‘I was surprised, and so I think was the visitor. I asked

 people involved | time:2023-11-29 00:07:23

According to this treaty, which was entered into a few months before the close of the Hijra year 801, I.E. a few months before 3rd September A.D. 1399, the boundaries of the two kingdoms were to be the same as before the war, and each party agreed to refrain from molesting the subjects of the other. This does not look as though the Sultan had gained any very material advantage in the campaign, since the true boundary was always a subject of dispute. I obtain the date above given from Firishtah's sentence: "In a few months after the conclusion of this campaign, and the beginning of the year 802, the sultan marched to punish Nersing," a chief who had raised disturbances on the borders of Berar.

‘I was surprised, and so I think was the visitor. I asked

The BURHAN-I MAASIR passes over this war with great brevity. It states that the Sultan began it, and that at its close he accepted a large indemnity and promise of payment of annual tribute. The date given is identical.

‘I was surprised, and so I think was the visitor. I asked

Not long after this war, but certainly not before October 15, A.D. 1399, Harihara II, died, and was succeeded by Bukka, his son.

‘I was surprised, and so I think was the visitor. I asked

We have little to guide us as to the events of Bukka's reign, but Firishtah states that he ceased to pay tribute to Firuz Shah, partly owing to instigation from Gujarat, Malwa, and Khandeish. In Hijra 808 (June 1405 to June 1406 A.D.) four years' tribute was owing, but the Sultan took no notice, and waited for a more convenient time.

Bukka was followed on the throne of Vijayanagar by his brother Deva Raya I., the date of whose coronation is fixed by an inscription at Hasan in Mysore as November 5, 1406.[90] The last inscription of Bukka Raya at present known bears a date corresponding to April 30th in that year -- in Hindu reckoning the 12th day of the first half of the month Vaisakha, in the (expired) Saka year 1328, the name of the cyclic year being "Vyaya."[91]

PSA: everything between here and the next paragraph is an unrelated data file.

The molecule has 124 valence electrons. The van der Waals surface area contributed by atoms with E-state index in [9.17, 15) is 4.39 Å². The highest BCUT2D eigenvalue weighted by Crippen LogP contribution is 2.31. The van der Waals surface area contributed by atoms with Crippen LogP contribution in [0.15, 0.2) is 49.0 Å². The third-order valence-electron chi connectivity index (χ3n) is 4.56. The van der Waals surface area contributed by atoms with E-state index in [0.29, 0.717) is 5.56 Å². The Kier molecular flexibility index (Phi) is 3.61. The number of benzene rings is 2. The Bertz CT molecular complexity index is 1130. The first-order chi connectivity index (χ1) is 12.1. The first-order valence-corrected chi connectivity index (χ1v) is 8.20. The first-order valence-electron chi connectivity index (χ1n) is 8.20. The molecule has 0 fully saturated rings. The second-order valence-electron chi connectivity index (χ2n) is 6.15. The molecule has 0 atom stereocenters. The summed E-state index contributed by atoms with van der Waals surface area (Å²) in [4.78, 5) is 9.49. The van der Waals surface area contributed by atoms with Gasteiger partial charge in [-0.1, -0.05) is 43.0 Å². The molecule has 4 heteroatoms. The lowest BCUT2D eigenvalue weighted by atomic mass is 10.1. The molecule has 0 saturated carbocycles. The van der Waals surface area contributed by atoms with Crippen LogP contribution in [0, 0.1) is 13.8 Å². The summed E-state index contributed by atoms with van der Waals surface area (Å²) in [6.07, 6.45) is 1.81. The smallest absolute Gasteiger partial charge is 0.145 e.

Deva Raya I. (A.D. 1406 to 1419)

The amorous monarch, Deva Raya I. -- The farmer's beautiful daughter -- The king's escapade -- The city threatened -- A Hindu princess wedded to a Muhammadan prince -- Firuz Shah's anger -- Pertal's marriage -- King Vijaya -- Probable date of accession of Deva Raya II.

Firishtah tells us of an event that must have taken place towards the end of the year A.D. 1406, in which the principal actor was the king of Vijayanagar. This king I believe to have been Bukka II.'s successor, his younger brother, Deva Raya I. The story relates to a mad adventure of the Raya which he undertook in order to secure for himself the person of a beautiful girl, the daughter of a farmer in Mudkal. His desire to possess her attained such a pitch, that he made an expedition into the debatable land north of the Tungabhadra for the sole purpose of capturing the girl and adding her to his harem. I have already shown reasons for supposing that Bukka II. was a middle-aged man at his accession, and it is not unreasonable to suppose that this hot-blooded monarch was his younger brother, who began to reign in November 1406 A.D. His escapade must be narrated in full as told by Firishtah, since it led to very important consequences.

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